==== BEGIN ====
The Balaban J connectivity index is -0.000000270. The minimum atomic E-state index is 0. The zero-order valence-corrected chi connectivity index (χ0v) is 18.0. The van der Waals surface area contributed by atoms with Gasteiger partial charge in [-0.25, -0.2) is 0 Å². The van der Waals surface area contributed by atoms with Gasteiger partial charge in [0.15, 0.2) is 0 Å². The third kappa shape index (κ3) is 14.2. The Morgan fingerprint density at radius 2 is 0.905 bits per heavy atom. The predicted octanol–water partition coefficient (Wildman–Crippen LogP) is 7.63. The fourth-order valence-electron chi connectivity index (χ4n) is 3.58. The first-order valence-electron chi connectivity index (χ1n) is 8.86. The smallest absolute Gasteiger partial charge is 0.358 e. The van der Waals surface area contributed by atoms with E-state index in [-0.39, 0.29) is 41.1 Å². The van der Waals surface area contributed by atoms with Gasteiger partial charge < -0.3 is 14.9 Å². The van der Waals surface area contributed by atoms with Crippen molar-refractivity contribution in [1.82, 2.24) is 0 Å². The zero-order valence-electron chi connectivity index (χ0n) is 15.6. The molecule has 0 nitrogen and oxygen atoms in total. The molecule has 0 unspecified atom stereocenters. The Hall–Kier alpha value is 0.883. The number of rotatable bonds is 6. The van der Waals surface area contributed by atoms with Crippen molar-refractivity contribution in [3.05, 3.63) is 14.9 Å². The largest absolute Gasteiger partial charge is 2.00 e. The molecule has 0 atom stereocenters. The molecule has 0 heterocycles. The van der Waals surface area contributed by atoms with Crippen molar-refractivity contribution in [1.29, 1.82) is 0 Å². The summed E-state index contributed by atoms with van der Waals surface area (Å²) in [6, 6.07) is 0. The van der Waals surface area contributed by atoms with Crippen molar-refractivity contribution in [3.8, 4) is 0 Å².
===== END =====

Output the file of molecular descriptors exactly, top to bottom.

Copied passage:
The Balaban J connectivity index is -0.000000270. The minimum atomic E-state index is 0. The zero-order valence-corrected chi connectivity index (χ0v) is 18.0. The van der Waals surface area contributed by atoms with Gasteiger partial charge in [-0.25, -0.2) is 0 Å². The van der Waals surface area contributed by atoms with Gasteiger partial charge in [0.15, 0.2) is 0 Å². The third kappa shape index (κ3) is 14.2. The Morgan fingerprint density at radius 2 is 0.905 bits per heavy atom. The predicted octanol–water partition coefficient (Wildman–Crippen LogP) is 7.63. The fourth-order valence-electron chi connectivity index (χ4n) is 3.58. The first-order valence-electron chi connectivity index (χ1n) is 8.86. The smallest absolute Gasteiger partial charge is 0.358 e. The van der Waals surface area contributed by atoms with E-state index in [-0.39, 0.29) is 41.1 Å². The van der Waals surface area contributed by atoms with Gasteiger partial charge < -0.3 is 14.9 Å². The van der Waals surface area contributed by atoms with Crippen molar-refractivity contribution in [1.82, 2.24) is 0 Å². The zero-order valence-electron chi connectivity index (χ0n) is 15.6. The molecule has 0 nitrogen and oxygen atoms in total. The molecule has 0 unspecified atom stereocenters. The Hall–Kier alpha value is 0.883. The number of rotatable bonds is 6. The van der Waals surface area contributed by atoms with Crippen molar-refractivity contribution in [3.05, 3.63) is 14.9 Å². The largest absolute Gasteiger partial charge is 2.00 e. The molecule has 0 atom stereocenters. The molecule has 0 heterocycles. The van der Waals surface area contributed by atoms with Crippen molar-refractivity contribution in [1.29, 1.82) is 0 Å². The summed E-state index contributed by atoms with van der Waals surface area (Å²) in [6, 6.07) is 0. The van der Waals surface area contributed by atoms with Crippen molar-refractivity contribution in [3.8, 4) is 0 Å².